What lies behind Direct Democracy Ireland?

The radicalising impact of the crisis in Ireland has thrown up all sorts of responses from people and organisations offering some kind of strategy for opposing austerity.

The radicalising impact of the crisis in Ireland has thrown up all sorts of responses from people and organisations offering some kind of strategy for opposing austerity.

The Campaign Against Home and Water Taxes remains the biggest and most enduring arena in which ordinary people have gotten involved at some level in the fightback. Despite the many sharp debates within the CAHWT over questions of strategy and tactics the vast majority of activists and political groups which operate within it agree that the property tax can only be defeated by an active economic and political struggle involving huge numbers of people.

However an alternative view has been persistently presented from the floor at many public meetings of the CAHWT and on the internet that there is a legal and/or constitutional route to defeating the tax. Versions of this argument have been presented by a group calling themselves the Freemen or latterly under the campaign heading of “Attack the Tax”. There is a crossover between this milieu and the new political grouping Direct Democracy Ireland whose candidate in the Meath East by-election Ben Gilroy received a lot of media attention for finishing in fourth place, ahead of Labour, with 1,568 votes or 6.45% of the vote.

Their argument rests on the idea that the Property and Household Tax (and indeed parking fines among other penalties!) can be resisted by individual householders if they engage the authorities and the judiciary in legal argument about the constitutionality of these unjust taxes. The implication is that high ranking civil servants or the judiciary can be persuaded to abolish these taxes and essentially to do the work of blocking austerity for us.

The appeal of this argument, which in reality has no basis in law, is that it says to people that they do not need to get active and organised in protests, mass leafleting, door to door canvasses and instead laws that pre-exist the formation of the state and articles in the current constitution like some kind of Harry Potter spell book can be cited in correspondence or the courtroom to do the job.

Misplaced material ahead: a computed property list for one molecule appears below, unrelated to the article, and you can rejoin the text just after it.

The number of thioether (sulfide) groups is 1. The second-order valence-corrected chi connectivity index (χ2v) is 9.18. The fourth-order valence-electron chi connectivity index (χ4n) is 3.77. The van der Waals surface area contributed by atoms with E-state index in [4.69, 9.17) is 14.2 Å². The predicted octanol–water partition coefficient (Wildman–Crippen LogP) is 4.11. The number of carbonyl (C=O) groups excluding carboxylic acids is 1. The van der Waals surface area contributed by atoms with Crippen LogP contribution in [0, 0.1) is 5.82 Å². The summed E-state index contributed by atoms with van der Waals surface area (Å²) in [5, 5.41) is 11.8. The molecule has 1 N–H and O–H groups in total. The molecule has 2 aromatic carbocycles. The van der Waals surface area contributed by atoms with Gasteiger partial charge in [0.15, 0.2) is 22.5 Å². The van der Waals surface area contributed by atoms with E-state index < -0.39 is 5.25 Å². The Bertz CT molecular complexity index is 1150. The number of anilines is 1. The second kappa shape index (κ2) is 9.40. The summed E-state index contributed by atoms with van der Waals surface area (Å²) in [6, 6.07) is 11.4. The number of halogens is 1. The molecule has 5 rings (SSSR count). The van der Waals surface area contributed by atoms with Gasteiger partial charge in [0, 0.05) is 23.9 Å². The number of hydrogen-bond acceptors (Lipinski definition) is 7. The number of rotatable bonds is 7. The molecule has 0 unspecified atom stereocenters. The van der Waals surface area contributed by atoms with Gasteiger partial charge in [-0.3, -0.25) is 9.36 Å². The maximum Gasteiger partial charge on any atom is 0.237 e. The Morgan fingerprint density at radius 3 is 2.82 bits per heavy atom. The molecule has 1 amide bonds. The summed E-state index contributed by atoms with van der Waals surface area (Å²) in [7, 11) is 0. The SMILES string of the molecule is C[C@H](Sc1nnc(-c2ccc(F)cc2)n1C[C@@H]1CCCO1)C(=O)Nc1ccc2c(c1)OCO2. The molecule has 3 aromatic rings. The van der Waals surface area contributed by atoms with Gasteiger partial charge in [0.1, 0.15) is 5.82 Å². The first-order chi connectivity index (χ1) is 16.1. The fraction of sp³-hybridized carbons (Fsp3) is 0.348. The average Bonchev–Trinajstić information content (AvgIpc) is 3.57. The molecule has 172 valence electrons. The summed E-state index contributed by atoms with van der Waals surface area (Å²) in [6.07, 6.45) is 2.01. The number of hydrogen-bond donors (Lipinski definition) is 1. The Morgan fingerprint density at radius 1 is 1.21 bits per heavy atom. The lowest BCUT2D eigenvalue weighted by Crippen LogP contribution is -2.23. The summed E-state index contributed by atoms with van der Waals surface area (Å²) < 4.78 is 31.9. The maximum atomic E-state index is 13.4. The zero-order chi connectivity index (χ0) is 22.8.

Common to the Freeman, Attack the Tax and DDI is a misunderstanding of the role of the state and the judiciary which are not bodies that exist independently of a corrupt political and economic establishment who will rule against that establishment on the basis of appeals by ordinary folk. Rather, the state and its judicial wing are an instrument to enforce the system and apply and interpret the laws including austerity measures brought in by governments exactly as they are intended.

Direct Democracy Ireland have managed to tap into an anti-party mood by disguising themselves as not being a political party. Their unique selling point is that citizens should be empowered, on the basis of collecting 75,000 signatures to force a referendum on any given issue.The Socialist Party is in favour of any policy that serves to extend democratic rights within this system, however history and international example shows us time and again that whether on the basis of elections or referendums the capitalist system and its worst effects cannot be voted out of existence as is being implied. Ben Gilroy’s opposition to abortion, his support for ruined billionaire Sean Quinn shows that beneath the gloss of opposition to property taxes and austerity that can also be found on their website DDI is a Trojan horse for a reactionary populism that misdirects people’s attention away from the reality that capitalism is a crisis prone system as opposed to being a benign or neutral system being badly managed by politicians.

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